Donovan Morrison is the founder of Luna Lights, a senior care tech company. They are taking a new approach to fall prevention by giving older adults a safer way to walk through their house without any interruption of their daily lives.
Meal-kit delivery service Home Chef has received a $40 million cash infusion through an investment led by private-equity firm L Catterton Partners, the company said today.
Consumer companies have conducted massive amounts of research over the years without a real systematic approach. One company is trying to address that gap, and in the process make itself an essential tool of anyone who sells anything.
While working as an investment banker, Vihtelic grew tired of helping others chase their entrepreneurial dreams. So he taught himself to code, built a website and quit his job to start Home Chef in summer 2013. Less than three years later, his fast-growing meal-kit delivery service has more than 400 employees and is sending out 600,000 meals a month to customers in 48 states.
Brunch is a proximity-based message board, enabling friends to easily and effectively communicate with one another and see who's doing what and where.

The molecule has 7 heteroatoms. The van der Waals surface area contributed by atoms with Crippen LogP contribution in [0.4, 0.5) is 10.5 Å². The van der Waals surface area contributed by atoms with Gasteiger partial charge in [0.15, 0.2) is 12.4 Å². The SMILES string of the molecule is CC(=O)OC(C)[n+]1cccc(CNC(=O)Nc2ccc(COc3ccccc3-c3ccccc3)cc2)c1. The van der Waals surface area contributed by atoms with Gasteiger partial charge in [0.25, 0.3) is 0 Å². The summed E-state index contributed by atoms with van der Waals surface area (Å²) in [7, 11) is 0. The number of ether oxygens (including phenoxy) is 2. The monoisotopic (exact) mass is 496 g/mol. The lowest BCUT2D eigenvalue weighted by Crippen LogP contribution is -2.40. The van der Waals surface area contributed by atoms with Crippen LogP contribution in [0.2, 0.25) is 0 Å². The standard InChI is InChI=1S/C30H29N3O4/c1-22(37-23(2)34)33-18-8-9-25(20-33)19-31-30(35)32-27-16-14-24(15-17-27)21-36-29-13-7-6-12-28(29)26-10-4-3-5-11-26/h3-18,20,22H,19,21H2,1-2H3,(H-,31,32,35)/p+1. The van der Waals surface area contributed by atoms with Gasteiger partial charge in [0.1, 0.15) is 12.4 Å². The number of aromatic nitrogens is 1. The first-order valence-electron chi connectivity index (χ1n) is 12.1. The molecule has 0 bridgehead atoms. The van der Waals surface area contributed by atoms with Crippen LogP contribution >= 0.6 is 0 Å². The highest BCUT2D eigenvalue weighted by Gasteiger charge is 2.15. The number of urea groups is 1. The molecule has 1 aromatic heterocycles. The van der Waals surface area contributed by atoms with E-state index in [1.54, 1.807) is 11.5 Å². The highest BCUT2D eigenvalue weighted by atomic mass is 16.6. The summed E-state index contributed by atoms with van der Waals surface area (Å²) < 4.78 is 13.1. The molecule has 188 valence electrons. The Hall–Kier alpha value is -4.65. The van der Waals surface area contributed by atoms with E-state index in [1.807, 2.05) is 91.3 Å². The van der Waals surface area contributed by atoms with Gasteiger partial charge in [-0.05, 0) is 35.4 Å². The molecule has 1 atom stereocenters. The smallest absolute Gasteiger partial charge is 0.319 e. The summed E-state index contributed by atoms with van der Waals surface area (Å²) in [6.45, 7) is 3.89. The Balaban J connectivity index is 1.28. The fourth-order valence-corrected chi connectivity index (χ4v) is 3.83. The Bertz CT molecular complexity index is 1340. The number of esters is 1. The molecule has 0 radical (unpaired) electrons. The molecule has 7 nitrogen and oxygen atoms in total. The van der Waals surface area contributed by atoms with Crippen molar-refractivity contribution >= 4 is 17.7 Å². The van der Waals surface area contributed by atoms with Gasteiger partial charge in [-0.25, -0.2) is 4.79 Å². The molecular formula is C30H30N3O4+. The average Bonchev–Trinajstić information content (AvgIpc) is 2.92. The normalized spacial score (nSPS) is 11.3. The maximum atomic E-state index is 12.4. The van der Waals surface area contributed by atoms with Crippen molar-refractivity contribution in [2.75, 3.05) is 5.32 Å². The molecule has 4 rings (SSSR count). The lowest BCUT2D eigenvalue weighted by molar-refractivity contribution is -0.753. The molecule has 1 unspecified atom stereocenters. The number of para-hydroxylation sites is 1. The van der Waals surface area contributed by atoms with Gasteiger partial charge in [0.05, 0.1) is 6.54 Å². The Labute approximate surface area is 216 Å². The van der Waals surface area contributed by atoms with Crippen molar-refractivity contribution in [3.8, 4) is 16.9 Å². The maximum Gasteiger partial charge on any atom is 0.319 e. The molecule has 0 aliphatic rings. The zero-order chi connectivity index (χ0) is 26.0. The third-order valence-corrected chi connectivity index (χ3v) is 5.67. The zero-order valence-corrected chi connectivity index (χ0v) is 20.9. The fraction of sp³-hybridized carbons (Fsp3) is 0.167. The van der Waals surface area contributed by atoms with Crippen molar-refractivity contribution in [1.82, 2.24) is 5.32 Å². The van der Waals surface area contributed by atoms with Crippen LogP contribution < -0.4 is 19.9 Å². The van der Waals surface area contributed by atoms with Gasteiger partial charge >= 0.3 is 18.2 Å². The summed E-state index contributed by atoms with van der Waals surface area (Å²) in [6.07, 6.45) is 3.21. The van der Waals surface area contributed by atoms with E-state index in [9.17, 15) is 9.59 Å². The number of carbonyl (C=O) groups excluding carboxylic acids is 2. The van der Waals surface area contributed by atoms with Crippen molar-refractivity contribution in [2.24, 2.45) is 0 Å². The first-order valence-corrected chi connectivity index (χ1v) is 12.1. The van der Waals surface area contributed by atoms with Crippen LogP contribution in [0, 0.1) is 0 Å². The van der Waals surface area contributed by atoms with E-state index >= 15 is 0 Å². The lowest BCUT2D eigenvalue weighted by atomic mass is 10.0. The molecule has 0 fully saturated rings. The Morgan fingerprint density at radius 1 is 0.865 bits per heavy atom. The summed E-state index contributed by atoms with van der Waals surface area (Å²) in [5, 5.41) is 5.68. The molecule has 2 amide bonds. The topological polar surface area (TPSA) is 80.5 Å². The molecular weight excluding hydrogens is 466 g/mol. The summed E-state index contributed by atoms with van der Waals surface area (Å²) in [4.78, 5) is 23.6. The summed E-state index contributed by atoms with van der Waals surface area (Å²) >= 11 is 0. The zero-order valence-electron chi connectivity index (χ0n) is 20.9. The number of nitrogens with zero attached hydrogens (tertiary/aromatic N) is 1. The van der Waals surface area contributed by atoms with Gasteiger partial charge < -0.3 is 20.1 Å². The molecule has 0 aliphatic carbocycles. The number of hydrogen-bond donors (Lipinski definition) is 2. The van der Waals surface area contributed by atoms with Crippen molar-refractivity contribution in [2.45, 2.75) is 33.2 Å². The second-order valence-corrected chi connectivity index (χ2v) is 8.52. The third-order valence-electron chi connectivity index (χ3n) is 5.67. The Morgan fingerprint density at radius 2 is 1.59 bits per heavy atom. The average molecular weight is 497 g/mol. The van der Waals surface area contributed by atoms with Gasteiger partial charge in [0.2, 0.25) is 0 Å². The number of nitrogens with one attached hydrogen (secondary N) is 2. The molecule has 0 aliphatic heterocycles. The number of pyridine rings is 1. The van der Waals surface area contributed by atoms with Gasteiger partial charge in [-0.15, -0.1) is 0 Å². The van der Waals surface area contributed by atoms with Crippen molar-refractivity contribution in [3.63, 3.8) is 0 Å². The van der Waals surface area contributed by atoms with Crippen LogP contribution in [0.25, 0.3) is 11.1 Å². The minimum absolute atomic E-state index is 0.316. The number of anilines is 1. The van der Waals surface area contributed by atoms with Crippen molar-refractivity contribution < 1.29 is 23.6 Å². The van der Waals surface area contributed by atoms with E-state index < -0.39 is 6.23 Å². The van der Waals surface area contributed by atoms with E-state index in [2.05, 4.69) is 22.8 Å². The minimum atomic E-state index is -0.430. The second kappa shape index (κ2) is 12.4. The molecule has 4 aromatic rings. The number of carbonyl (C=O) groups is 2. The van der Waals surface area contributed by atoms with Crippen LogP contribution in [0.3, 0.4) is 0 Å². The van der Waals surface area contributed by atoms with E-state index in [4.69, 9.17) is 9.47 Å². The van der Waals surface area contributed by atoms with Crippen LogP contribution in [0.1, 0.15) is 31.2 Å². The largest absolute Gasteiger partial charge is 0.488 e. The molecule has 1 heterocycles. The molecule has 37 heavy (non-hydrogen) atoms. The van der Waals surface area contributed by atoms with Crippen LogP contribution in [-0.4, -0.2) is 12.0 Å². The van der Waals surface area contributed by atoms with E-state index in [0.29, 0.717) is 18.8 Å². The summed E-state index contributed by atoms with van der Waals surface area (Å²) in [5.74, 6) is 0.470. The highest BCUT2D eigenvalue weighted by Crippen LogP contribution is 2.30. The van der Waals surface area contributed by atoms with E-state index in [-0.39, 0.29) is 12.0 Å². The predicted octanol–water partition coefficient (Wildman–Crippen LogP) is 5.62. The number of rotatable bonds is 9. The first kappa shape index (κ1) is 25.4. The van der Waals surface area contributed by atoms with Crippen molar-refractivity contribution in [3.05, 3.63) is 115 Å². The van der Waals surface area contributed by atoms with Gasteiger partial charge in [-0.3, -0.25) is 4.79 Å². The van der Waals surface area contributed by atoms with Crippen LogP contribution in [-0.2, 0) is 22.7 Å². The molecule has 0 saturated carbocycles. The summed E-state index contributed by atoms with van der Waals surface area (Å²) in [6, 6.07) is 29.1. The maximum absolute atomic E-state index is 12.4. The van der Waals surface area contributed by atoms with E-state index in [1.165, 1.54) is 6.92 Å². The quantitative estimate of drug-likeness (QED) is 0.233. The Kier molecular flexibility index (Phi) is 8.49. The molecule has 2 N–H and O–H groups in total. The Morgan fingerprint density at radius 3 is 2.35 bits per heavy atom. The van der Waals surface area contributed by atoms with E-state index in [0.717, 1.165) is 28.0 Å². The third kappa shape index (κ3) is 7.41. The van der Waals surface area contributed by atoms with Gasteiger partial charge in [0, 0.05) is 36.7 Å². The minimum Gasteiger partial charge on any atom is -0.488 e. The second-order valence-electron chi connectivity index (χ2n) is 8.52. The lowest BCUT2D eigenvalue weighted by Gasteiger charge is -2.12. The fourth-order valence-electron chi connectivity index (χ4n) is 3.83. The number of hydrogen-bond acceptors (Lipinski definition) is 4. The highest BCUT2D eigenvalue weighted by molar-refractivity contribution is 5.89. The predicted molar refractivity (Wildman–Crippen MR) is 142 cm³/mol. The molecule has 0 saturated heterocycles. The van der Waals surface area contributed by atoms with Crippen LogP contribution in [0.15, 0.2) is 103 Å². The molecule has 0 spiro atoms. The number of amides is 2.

Market research data retrieval company KnowledgeHound said Tuesday it had closed a $1.2 million seed round led by Chicago investors to grow its staff.
A team of Northwestern alums wants to prevent those falls, as well as create a system that can monitor and potentially identify what is causing health problems among older adults. Their product is called Luna Lights-- a system of a bed sensor, mountable lights, and data analysis that can keep track of when seniors get up at night and provide light that can guide seniors away from dangerous obstructions.
In a crowded food delivery sector, Home Chef - the Chicago-based provider of fresh ingredients and instructions needed to cook a restaurant-quality meal at home - continues to carve out its own space, raising another round of funding and moving into a state-of-the-art facility.
For the next week, Chicagoans can get their laundry done and donate clothes to the Salvation Army all without leaving the house. Chicago-based on-deamnd dry cleaning startup DRYV announced that it is helping users give back this holiday season by handling second-hand clothing delivery free of charge.